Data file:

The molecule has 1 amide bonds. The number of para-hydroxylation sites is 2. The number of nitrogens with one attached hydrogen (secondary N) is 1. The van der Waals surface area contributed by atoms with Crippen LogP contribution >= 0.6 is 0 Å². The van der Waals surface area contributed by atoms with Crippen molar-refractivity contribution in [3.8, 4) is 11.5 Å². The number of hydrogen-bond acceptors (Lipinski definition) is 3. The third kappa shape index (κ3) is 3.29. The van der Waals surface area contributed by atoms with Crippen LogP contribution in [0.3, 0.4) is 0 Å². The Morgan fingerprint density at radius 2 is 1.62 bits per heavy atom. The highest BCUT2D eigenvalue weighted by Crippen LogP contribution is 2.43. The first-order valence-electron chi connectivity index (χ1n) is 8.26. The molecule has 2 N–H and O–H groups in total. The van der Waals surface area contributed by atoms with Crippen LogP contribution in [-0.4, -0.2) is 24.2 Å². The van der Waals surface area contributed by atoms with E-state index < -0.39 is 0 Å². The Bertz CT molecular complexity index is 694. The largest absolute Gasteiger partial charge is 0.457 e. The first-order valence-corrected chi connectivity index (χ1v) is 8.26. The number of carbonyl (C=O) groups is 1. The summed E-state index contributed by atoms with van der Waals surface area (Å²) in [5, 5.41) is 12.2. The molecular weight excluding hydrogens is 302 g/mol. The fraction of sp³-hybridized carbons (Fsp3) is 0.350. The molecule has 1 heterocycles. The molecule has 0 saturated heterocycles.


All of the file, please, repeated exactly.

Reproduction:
The molecule has 1 amide bonds. The number of para-hydroxylation sites is 2. The number of nitrogens with one attached hydrogen (secondary N) is 1. The van der Waals surface area contributed by atoms with Crippen LogP contribution >= 0.6 is 0 Å². The van der Waals surface area contributed by atoms with Crippen molar-refractivity contribution in [3.8, 4) is 11.5 Å². The number of hydrogen-bond acceptors (Lipinski definition) is 3. The third kappa shape index (κ3) is 3.29. The van der Waals surface area contributed by atoms with Crippen LogP contribution in [0.3, 0.4) is 0 Å². The Morgan fingerprint density at radius 2 is 1.62 bits per heavy atom. The highest BCUT2D eigenvalue weighted by Crippen LogP contribution is 2.43. The first-order valence-electron chi connectivity index (χ1n) is 8.26. The molecule has 2 N–H and O–H groups in total. The van der Waals surface area contributed by atoms with Crippen LogP contribution in [-0.4, -0.2) is 24.2 Å². The van der Waals surface area contributed by atoms with E-state index < -0.39 is 0 Å². The Bertz CT molecular complexity index is 694. The largest absolute Gasteiger partial charge is 0.457 e. The first-order valence-corrected chi connectivity index (χ1v) is 8.26. The number of carbonyl (C=O) groups is 1. The summed E-state index contributed by atoms with van der Waals surface area (Å²) in [5, 5.41) is 12.2. The molecular weight excluding hydrogens is 302 g/mol. The fraction of sp³-hybridized carbons (Fsp3) is 0.350. The molecule has 1 heterocycles. The molecule has 0 saturated heterocycles.